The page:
When I left you last, not so long ago, Vicki and I were faced with a treatment decision. One option entailed radiofrequency ablation (RFA), which involves inserting a probe or two into the center of the tumor then burning it from within. The small size of my tumor and its location near the surface of the lung made it an ideal candidate. Pneumothorax is the most common complication of RFA. I was told to expect both it and a collapsed lung. Those events come with the added excruciating pain of the later removal of a dreaded chest tube (think, yanking on a wound without pains meds). Been there twice. They were among my worst experiences… ever. I didn’t wish to risk an encore, thank you. We passed on this option. Another option consisted of the combination of an immunotherapy drug and a chemotherapy drug. The chemo drug is more benign than the two I had previously received, but still offered many similar potential side effects: hair loss, nausea, vomiting, diarrhea or constipation (huh?), etc. It also is administered with the steroid that robs me of sleep. No thanks. And Dr. Spierer ruled out radiation, I had already reached my glow limit. So, thankfully, the choice of treatment ultimately became an easy one, re-enter the infusion phase of my current study. It’s back to treatment every two weeks, for up to a year.

I hope to weather the current storm with this wonder drug (and its absence of side effects and untoward consequences) until the next, improved wonder drug is available.

And if the recurrence of lung cancer weren’t enough, I learned the following day that a growth on my thigh was squamous cell cancer. Oh great, more cancer stuff to investigate. Surgery had to be performed before I could resume immunotherapy treatment. During my consult, after viewing the growth, the surgeon called it a “pretty straightforward” procedure, a “slam dunk.” It’s always nice to hear such confidence, especially from the national director of surgical oncology. And he’s very tall – perhaps he really can dunk.

On the positive side, wow, I did make it to five years post-diagnosis, and therefore reached the 3% (or 1% depending on the data base) survival milestone. (Five years is the longest follow-up for which I have found survival data.)

Later that day, on the drive from Cottonwood to Flagstaff, I stopped in Sedona for lunch. I chose that stunning route through the luscious Oak Creek Canyon to become imbued with the scents of spring with windows down and moon roof open, to process the events of the previous 24 hours. In Sedona I saw the perfect bumper sticker, for me at that moment and for that of the land of harmonic convergence…

The surgery went well today. A 2.5-inch battle scar. Not too bad. In 2-3 days, I’ll hear about the pathology results on the margins to ensure the doc got all of the malignant tissue. (At least I won’t need to wear a bag over my head to hide the stitches and incision, as I long ago recommended to a good friend after her skin cancer surgery. She often reminds me of that well-intended suggestion. I wonder why. Last week, she even went so far as to tell me that I should wear a bag!)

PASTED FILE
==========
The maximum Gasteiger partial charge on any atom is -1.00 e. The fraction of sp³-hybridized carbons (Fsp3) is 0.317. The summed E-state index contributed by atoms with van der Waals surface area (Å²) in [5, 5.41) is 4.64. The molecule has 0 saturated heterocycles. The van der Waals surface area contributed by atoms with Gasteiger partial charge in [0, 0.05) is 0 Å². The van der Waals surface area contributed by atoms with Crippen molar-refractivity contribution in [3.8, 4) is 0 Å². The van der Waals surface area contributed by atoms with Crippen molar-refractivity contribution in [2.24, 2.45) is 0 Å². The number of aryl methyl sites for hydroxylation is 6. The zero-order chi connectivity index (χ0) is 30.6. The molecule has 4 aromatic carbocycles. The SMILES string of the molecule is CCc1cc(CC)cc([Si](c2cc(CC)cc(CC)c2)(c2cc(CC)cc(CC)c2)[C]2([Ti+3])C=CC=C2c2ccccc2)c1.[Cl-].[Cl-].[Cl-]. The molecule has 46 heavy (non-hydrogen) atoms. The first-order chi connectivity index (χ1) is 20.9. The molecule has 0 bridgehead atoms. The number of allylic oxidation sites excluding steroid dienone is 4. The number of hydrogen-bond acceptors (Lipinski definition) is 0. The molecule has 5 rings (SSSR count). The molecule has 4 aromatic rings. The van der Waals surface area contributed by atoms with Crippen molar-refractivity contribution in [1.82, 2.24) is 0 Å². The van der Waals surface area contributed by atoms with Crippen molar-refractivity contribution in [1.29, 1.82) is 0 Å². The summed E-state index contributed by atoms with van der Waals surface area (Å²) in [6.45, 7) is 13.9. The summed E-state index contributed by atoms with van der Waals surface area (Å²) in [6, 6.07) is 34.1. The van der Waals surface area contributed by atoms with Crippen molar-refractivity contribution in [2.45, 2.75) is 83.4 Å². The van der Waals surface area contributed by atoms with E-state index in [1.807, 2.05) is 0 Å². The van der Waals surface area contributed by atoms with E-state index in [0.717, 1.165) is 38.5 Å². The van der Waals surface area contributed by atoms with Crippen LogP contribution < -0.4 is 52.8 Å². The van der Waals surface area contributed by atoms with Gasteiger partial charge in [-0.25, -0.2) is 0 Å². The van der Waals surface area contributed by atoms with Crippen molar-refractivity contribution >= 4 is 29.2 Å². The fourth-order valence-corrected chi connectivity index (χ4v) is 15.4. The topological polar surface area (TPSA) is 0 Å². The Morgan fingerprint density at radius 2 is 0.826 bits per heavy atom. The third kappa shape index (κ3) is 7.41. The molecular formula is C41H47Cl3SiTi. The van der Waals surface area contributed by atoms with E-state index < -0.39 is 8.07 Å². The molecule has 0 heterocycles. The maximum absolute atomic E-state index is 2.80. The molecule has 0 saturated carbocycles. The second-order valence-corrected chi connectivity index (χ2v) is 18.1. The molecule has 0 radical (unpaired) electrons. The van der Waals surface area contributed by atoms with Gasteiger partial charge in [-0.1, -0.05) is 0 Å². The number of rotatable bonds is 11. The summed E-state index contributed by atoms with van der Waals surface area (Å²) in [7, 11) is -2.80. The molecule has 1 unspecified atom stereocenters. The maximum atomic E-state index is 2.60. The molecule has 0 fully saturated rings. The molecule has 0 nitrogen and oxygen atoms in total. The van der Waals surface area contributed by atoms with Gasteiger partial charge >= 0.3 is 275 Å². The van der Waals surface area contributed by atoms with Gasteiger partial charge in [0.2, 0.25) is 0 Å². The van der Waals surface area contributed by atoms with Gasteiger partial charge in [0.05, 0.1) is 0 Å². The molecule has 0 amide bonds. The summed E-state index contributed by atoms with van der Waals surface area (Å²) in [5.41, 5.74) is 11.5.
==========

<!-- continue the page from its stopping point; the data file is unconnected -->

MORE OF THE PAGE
I received many wonderful responses to my last email. I’m always gratified to learn that they are being passed on, especially when at least portions are shared with children. I also enjoy that I can in a small way remind all of us to live in the present and appreciate all that surrounds and infuses us. One great friend wrote of our symbiotic relationships, that the email recipients and I give each other strength. Nice.

It’s time again for some quotes…
“Perfection is not attainable, but if we chase perfection we can catch excellence.” Vince Lombardi
“Hope is a waking dream.” Aristotle
“I find hope in the darkest of days, and focus in the brightest. I do not judge the universe.” Dalai Lama
“Life is really simple, but we insist on making it complicated.” Confucius
“Life is a series of natural and spontaneous changes. Don’t resist them – that only creates sorrow. Let reality be reality. Let things flow naturally forward in whatever way they like.” Lao Tzu
“Faith is taking the first step even when you don’t see the whole staircase.“ Martin Luther King, Jr.

Hope, faith, excellence, simplicity and flow… they comprise pretty good ingredients for cooking up a fine life. But let’s not forget what Mr. Lennon told us, “All you need is love.” Without this icing, the cake is dry and not quite sweet enough.

With immense gratitude and lots of icing,


email sent April 25, 2016

Subject: Be Wary of Smiling Rats…

… or, Don’t Let on That God Is Talking to You

Because of the suspicious appearance and size of three spots on my lungs in the February scan, the otherwise three-month interval between scans was reduced to two months. (Thank you, Lisa!). The results from today are in. Well, dammit, a relatively new spot on my right lung grew enough to exceed the threshold of requiring attention. I do have a number of options. Radiofrequency ablation is one. Another is the very focused radiation treatment that was previously administered to me, but I doubt that I can qualify… I believe I’ve already surpassed my cumulative glow allotment. A third option is the combination of an immunotherapy drug plus chemotherapy (ick!). While we’ll look into all of these, at this juncture, the most appealing option is to return to the immunotherapy treatment that I received until last September. (Like before, I’d be treated every two weeks for up to a year). Pursuing any of the other options would preclude me from ever receiving this drug again. We’ll see. It may be an interesting next couple of weeks of Vicki and I processing information. I do know this, however, it’s sure been a very nice seven months without treatment!